4

votes

On a scale of 1-10, 1 being least.. How receptive were you to paleo & why?

Answered on August 19, 2014
Created March 15, 2012 at 7:43 PM

When introducing people to the concept of paleo, I find some are far more open to the idea than others. From what I've observed, it seems to depend on a number of things which include culture, age and educational background. Back when my diet was low-fat and plant-based, my parents were constantly berating me for my food choices and blaming all my problems on lack of fat (how do they know this stuff!?). But since I revealed to them my diet, I haven't heard a peep from them; my mom's initial reaction when I told her I wasn't eating grains anymore was 'Well, they are in the Bible.. but it's not like you need them.' So.. about a 9? (; She hasn't adopted the diet for herself, but I really don't think she'd have a hard time transitioning.

Most of my family reacted the same. My grandma (age 88) believes the more red meat you eat, the healthier you become. As far as I can remember, my aunts on my dad's side (all 8 of them) have always turned to eliminating refined carbs to lose weight, turning down fruit juices and pastries outright at Sunday brunch. I suspect this has a lot to do with culture (in our case, Mexican-American) and the way my grandma cooked and raised them: with an emphasis on healthy tradition.

My boyfriend was also a 10 on the receptivity scale, especially after having watched Fat Head! His mom, however, is skeptical and believes grapeseed oil is the healthiest to cook with, for whatever reason. She's at, like, a 2.

For me, it was about a 9. In my English class last year, we watched Forks Over Knives and, having been struggling with panic disorder and hypochondriasis for some time, I was skeptical that a diet that seemed so unnatural to me was cited as a path toward a disease-proof life, yet it intrigued me somehow. I started researching the film a few days later and, so luckily, found Denise Minger's analysis of the film, which also fully exposed me to paleo for the first time (I'd only heard of it before). I had also been taking a marine biology course and pondering the differences between organisms living in their natural habitat--living instinctually and just knowing what to eat and when and how--and humans, who, of course, have the painful luxury of choosing to gorge on pretty much whatever they feel like pleasing their palates with. When I started reading up on paleo principles, it kind of just clicked and made sense to me that we should eat what we were designed to eat.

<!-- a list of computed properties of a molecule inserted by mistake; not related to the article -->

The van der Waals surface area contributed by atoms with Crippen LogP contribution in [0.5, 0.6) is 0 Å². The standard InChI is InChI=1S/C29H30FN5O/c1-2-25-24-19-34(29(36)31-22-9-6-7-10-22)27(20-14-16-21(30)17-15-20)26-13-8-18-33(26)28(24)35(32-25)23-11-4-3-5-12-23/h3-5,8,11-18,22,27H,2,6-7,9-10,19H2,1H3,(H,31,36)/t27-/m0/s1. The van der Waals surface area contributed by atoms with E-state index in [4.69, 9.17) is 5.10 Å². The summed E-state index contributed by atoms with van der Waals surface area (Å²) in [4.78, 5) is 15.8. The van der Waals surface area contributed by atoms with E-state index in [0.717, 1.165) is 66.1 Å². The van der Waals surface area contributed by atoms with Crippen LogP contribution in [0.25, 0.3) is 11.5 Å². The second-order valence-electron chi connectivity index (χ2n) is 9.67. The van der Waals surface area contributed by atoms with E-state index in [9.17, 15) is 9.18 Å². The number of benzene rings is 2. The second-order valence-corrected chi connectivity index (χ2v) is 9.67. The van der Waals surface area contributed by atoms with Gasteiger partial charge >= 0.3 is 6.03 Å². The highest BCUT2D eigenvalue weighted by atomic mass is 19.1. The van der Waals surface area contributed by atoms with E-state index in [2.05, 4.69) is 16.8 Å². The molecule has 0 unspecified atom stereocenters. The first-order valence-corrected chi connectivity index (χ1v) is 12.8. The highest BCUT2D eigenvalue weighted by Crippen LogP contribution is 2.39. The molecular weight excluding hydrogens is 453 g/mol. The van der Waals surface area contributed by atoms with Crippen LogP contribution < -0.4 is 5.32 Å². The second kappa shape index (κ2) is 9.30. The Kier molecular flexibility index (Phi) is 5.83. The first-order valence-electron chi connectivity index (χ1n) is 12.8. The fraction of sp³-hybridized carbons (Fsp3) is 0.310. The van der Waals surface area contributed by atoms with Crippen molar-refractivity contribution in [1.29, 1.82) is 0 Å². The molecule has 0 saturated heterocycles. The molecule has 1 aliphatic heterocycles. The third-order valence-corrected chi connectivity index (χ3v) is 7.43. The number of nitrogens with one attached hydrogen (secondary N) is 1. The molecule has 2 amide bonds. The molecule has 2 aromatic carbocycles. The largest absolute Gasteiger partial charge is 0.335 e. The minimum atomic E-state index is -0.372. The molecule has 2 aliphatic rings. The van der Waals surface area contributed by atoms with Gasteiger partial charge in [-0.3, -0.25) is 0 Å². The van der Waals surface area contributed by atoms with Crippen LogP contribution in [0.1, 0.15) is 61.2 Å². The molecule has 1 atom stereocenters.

Still, thanks to the CW I'd been inundated with, I was fairly terrified of saturated fat. Gary Taubes and Denise Minger changed that for me. (;

My best friend is enrolled in a nutrition certification course and although her professors (all certified personal trainers, most dieticians), from what she's told me, place emphasis on challenging conventional wisdom, and though she follows a high-fat, low-carb diet model, she still believes in arbitrary rules for reducing saturated fat. She also thinks I'm slowing my metabolism by not eating every 3 hours, like she does. She has no interest in changing her diet but it's by default pretty paleo and she tends to agree with most aspects of my diet, so she's at about a 7.

What about you guys? How receptive were you to paleo, and what do you think it depended on most?

5759bd89db5f73cabe0a6e8f8e6e1cb9

(1467)

on March 16, 2012
at 06:46 PM

I was EXACTLY the same; about a 1-2. Ditto the cavemen comment. I remember walking with my husband down the street and telling him how ridiculous it was that my crossfit group were doing the paleo challenge. I then remembered that the strongest people in my gym were paleo so I then decided to give it a try albeit skeptically. As soon as I started reading stuff on the internet things started to make sense.

23d8c5a65b69db66f745cd890a19510d

on March 16, 2012
at 01:37 PM

It was the same for me! As a psyc undergrad my favorite was evolutionary psychology, a very broad class looking at basically all aspects of human life, from sexual selection to sleep & anxiety disorders, from an evolutionary perspective. It only made sense that diet fit in there as well...so I was definitely at a 10 when I discovered Paleo.

B0fe7b5a9a197cd293978150cbd9055f

(8938)

on March 16, 2012
at 11:35 AM

Yesterday I told a guy bread made me feel bad. He said yeah bread sucks I never eat it, nor do I eat breakfast. Made me kinda speechless. He looked great btw, way better than me :)